There are other signs in the movie that the existence of females is nothing next to the power of God: there are no women in the Bible study group. Sperry seems all-too-eager to forget the death of his wife. And Dustin, the only male exhibiting a healthy sexual curiosity, has this completely replaced by the blind worship of Jesus. He even becomes a priest by the end!

Okay, okay. So the movie hates women, and threatens young children into following Christ. The movie is still not as offensive as C Me Dance, but that's more because so few things truly are. Originally, I was going to rate this as Indifference. On the surface, there's nothing offensive here. There's no violence, no nudity, no swearing. If there was a MPAA rating below G, this would receive it with flying colors (Note to the MPAA: My suggestion for this imaginary rating would be 'Cardboard').

But if you show this to a child you know, for the love of God, talk to them about it. If you are Christian (which is the only conceivable way you would show this to your child), explain to them that hanging out with creepy old guys is slightly more dangerous than portrayed here. Tell them that believing in Jesus just because you get to go to Heaven if you do is not the only reason you should believe in Jesus. Tell them it's okay to be curious about girls, and that 1970 wasn't a magical era when all things were good and wonderful. And please, please don't show it to your daughter, young girls have enough of a fucked up world view from media, they don't need to be taught to be second class citizens in your horrible Christian movie either.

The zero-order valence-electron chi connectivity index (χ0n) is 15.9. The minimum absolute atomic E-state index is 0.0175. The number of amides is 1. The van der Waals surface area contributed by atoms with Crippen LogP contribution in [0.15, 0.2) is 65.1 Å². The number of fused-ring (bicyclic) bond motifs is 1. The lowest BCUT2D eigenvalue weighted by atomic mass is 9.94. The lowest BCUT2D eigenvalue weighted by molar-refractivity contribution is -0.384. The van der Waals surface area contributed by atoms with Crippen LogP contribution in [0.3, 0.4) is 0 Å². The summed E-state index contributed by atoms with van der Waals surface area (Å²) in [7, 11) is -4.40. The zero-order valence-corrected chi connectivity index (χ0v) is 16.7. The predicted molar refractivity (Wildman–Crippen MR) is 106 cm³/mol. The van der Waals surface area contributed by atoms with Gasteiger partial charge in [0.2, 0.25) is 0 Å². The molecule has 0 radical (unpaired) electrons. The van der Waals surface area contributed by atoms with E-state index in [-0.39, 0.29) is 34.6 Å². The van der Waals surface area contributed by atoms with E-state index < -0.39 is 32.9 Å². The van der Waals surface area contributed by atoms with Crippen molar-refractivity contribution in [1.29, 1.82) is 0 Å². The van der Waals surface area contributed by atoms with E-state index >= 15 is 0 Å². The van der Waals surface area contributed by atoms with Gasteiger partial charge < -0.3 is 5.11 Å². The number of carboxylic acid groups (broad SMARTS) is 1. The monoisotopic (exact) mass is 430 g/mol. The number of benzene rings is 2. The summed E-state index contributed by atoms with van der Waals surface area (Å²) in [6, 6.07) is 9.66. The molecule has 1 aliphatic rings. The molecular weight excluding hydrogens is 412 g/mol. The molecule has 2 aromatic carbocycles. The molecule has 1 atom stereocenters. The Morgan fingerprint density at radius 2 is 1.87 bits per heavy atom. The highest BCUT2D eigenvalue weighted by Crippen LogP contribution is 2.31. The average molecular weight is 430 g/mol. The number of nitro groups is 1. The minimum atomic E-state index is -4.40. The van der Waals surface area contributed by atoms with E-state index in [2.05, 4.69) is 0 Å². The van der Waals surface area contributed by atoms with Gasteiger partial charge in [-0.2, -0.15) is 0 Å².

For the love of God.

The Secrets of Jonathan Sperry (2008)

This film is available on DVD and Netflix Instant.

Trailer | IMDB
Directed by Rich Christiano
Written by Dave and Rich Christiano
Starring Gavin MacLeod, Jansen Panettiere, and Robert Guillaume

Posted by Danny

Comments (7) Trackbacks (0)
  1. I’m a Christian, but this movie was creepy! If an older man in my neighborhood treated my kids this way, I’d think he was a pedophile.

  2. Just wanted you to know that I LOVED your review. We kinda enjoyed the movie, even though surprised to find ourselves watching a “Christian” movie (we prefer everything from Ingmar Bergman to Red Cliff). It didn’t drag too much and the “Christian” messages were brief. I thought strong, white, middle class and working class Christian societies would probably enjoy it thoroughly.